Wycliffe Can’t Answer Questions, Wastes Time & Resources on Irrelevance in Translation Controversy

Wycliffe Bible Translators has created an “Allah Fact Sheet” web page specifically devoted to addressing “Facts concerning the use of the term “Allah” in Scripture.” This page shows how Allah is not the moon god, his use in scripture predates Islam and millions of Christians currently use him as a term for God.  However this topic is really a non-issue in the Bible translation controversy.

Wycliffe has squandered time and resources coming up with this “Fact Sheet.” Instead it could have used the time to answer questions pertaining to the estimated “200 of the 1,500 Bible translations completed by Wycliffe since it started in 1917,” currently disputed for not translating “Father,” “Son” or “Son of God” accurately. The “Fact Sheet” seems to be a diversionary tactic, and largely irrelevant to the current controversy. The use of “Allah” for “God” was not a part of Biblical Missiology’s online petition, because the issue is about substituting “Allah” for “Father” to satisfy Muslims who object to using “Father.” Another issue is substituting “Messiah” for “Son” while clearly “Messiah” in the Qur’an is a created being.

Wycliffe also has a “Divine Familial Terms Answers to Commonly Asked Questions” page which, even when it is meant to be about “Father,” “Son” and “Son of God,” still brings up the use of “Allah” for “God.” Wycliffe asks and answers:


In the Arabic language, “Allah” is the primary term used for “God.” It should be considered the same as translating the Hebrew, Greek, or Aramaic terms for God into English.

It may also be helpful to note that the term “Allah” pre-dates Islam. It appears as far back as the 5th century B.C. and many, if not all, Christian Arabic translations of Scripture since at least the 8th century have used this term.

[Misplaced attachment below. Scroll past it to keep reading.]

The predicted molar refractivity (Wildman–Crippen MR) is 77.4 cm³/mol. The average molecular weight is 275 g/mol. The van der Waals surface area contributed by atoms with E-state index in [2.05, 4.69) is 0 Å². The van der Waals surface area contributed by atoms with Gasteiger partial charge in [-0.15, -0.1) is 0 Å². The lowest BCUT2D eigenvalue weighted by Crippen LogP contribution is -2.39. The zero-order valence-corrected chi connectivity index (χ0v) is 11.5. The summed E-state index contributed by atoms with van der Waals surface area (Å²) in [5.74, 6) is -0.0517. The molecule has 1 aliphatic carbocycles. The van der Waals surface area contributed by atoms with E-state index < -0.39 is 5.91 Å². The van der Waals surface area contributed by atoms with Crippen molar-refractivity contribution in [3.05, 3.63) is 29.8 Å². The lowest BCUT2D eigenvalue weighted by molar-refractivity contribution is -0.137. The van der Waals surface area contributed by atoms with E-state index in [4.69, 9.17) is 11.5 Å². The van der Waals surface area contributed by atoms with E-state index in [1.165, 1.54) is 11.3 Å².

One of my friends who has been a missionary to the Muslim world finds an irony in Wycliffe’s statement:

This is right and wrong at the same time. Yes, Arabic usage is correct. However, the connotation of the Deity of Islam and Allah has very close linkage. If one translates the text of Matt 28 as “wash them in the manner of Islamic ablutions in the name of Allah” the reader will have the clue of the context to interpret this as the Deity of Islam and how he has been revealed in the Qur’an. If after you remove “Son” and insert Messiah again this is an indication of an Islamizing of the text.

What Wycliffe is doing is stressing the denotation—i.e. the dictionary definition of Allah—and it is forgetting the connotation—i.e. the meanings associated with Allah of Islam. This is as has been pointed out a diversionary tactic. Funny that an org [sic] that is moving to talking a lot about the meaning of the text, is now moving to the more literal renderings of Allah and is forgetting the meanings associated with the name.

These heretical translations—200 languages involving Arabic, Malay, Urdu, Turkish, ectetera—affect close to a billion people. The time is now for Wycliffe to set aside irrelevance and answer pertinent questions. Anything short of a full disclosure and repentance is epic failure.